File No. 23286/1.
Ambassador Bacon to the Secretary of State.
Paris, January 30, 1910.
Mr. Bacon reports that it is believed that the crisis has been reached in the rising of the Seine. He says the river has fallen a little since Friday, but not before bursting dikes and flooding large and thickly settled islands in the suburbs, and while it is impossible to estimate the consequences of the disaster, it is believed that damage to crops, communities and factories will amount to hundreds of millions of American dollars in addition to conditions in Paris. He states that [Page 510] lie visited several of the Red Cross stations which are engaged in relieving individual suffering, and that food and clothing were being supplied to all holders of identification tickets from officials of the district, and that he was much impressed with the admirable organization which made it possible to begin such effective work at once. Mr. Bacon says the Red Cross seems to have the confidence of the Government, and that the prefect of the Department of the Seine and the minister of trade and commerce have both spoken to him of the effective organization. The stations, he says, are in charge of ladies who have taken examinations and who have been in charge of such work for years, and that distribution is being also effectively made by the prefect of the Department of the Seine through local officials with whom he is constantly in personal touch.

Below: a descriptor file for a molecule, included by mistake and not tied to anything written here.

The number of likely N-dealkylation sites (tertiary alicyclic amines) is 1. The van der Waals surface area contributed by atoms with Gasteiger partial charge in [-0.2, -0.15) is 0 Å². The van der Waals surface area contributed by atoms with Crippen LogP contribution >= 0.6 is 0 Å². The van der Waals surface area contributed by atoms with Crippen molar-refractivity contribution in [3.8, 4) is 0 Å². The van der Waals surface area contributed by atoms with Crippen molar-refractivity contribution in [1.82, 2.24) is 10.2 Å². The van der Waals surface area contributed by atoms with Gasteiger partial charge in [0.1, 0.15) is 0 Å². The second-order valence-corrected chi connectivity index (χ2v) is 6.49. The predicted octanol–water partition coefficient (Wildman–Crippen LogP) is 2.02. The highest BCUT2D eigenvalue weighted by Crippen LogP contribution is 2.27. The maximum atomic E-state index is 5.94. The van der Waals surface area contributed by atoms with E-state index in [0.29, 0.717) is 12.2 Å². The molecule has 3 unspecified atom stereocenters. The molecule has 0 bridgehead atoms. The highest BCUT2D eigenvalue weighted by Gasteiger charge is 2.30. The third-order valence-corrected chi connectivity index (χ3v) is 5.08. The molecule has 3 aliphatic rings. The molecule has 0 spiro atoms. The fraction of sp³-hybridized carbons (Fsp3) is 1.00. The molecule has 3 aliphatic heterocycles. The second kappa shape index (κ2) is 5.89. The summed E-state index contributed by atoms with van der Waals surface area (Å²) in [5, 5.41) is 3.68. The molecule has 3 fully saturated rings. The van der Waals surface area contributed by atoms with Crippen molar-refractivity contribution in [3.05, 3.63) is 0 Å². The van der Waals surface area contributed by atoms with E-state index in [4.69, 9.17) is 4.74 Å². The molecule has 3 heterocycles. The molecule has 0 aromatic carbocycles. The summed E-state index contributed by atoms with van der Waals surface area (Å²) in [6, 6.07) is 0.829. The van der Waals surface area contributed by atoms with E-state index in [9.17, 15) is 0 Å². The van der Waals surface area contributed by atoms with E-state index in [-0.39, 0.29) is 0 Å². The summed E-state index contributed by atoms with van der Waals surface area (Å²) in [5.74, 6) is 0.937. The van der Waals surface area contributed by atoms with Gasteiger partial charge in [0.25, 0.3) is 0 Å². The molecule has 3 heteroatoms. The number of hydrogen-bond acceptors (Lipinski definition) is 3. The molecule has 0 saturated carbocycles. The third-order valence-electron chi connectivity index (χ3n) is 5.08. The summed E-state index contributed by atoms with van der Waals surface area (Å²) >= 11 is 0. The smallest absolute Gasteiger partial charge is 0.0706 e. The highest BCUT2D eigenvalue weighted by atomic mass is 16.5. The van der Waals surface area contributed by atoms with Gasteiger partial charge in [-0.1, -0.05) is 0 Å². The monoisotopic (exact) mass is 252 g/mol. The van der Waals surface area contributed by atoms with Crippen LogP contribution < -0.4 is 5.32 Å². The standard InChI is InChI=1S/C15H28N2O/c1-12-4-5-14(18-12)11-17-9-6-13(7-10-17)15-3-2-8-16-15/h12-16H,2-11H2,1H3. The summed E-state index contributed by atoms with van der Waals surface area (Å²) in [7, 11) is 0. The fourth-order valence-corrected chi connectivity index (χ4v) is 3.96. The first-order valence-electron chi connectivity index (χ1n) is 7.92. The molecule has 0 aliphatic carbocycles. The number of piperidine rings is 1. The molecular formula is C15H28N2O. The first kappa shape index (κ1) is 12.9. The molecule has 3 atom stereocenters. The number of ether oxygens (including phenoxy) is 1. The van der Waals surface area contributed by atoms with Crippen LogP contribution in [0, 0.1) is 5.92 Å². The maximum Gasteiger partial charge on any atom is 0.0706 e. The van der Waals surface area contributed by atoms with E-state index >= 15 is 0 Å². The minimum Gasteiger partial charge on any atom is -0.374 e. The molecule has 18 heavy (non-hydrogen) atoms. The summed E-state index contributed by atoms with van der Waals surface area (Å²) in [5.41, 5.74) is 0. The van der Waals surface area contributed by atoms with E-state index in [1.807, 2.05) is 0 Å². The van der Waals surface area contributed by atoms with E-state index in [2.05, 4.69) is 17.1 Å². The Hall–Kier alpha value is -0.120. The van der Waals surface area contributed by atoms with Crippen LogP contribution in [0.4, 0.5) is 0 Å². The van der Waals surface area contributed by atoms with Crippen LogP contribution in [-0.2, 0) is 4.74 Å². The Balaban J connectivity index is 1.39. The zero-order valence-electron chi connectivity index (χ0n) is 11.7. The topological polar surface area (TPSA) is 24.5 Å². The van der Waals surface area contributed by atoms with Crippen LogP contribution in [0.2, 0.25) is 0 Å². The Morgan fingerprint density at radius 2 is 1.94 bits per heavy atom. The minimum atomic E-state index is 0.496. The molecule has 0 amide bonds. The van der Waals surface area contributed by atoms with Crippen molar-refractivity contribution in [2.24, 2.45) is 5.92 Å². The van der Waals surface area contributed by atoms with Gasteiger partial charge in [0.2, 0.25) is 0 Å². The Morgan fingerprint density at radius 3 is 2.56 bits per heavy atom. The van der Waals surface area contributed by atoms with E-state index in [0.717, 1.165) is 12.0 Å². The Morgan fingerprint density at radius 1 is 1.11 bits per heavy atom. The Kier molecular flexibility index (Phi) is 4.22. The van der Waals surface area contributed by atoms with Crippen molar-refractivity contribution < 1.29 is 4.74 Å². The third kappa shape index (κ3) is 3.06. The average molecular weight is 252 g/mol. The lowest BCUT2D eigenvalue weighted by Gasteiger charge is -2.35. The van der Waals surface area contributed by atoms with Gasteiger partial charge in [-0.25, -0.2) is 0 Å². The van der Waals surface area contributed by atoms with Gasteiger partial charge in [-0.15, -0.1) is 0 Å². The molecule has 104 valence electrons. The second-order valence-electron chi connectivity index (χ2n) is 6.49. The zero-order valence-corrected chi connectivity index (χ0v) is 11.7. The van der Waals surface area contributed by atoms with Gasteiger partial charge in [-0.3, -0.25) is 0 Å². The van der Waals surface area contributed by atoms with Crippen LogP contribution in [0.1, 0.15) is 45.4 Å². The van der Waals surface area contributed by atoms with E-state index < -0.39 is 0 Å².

Mr. Bacon asks that the Red Cross be informed that the French Government would be pleased to make distribution of funds through any agency suggested by the donors, and that Louis Kloptsch be informed that his telegram was gratefully received. He adds that he can learn of no Americans in want or trouble except some inconvenience, and says he expects to be able to transmit in a day or two from 500,000 to 1,000,000 francs.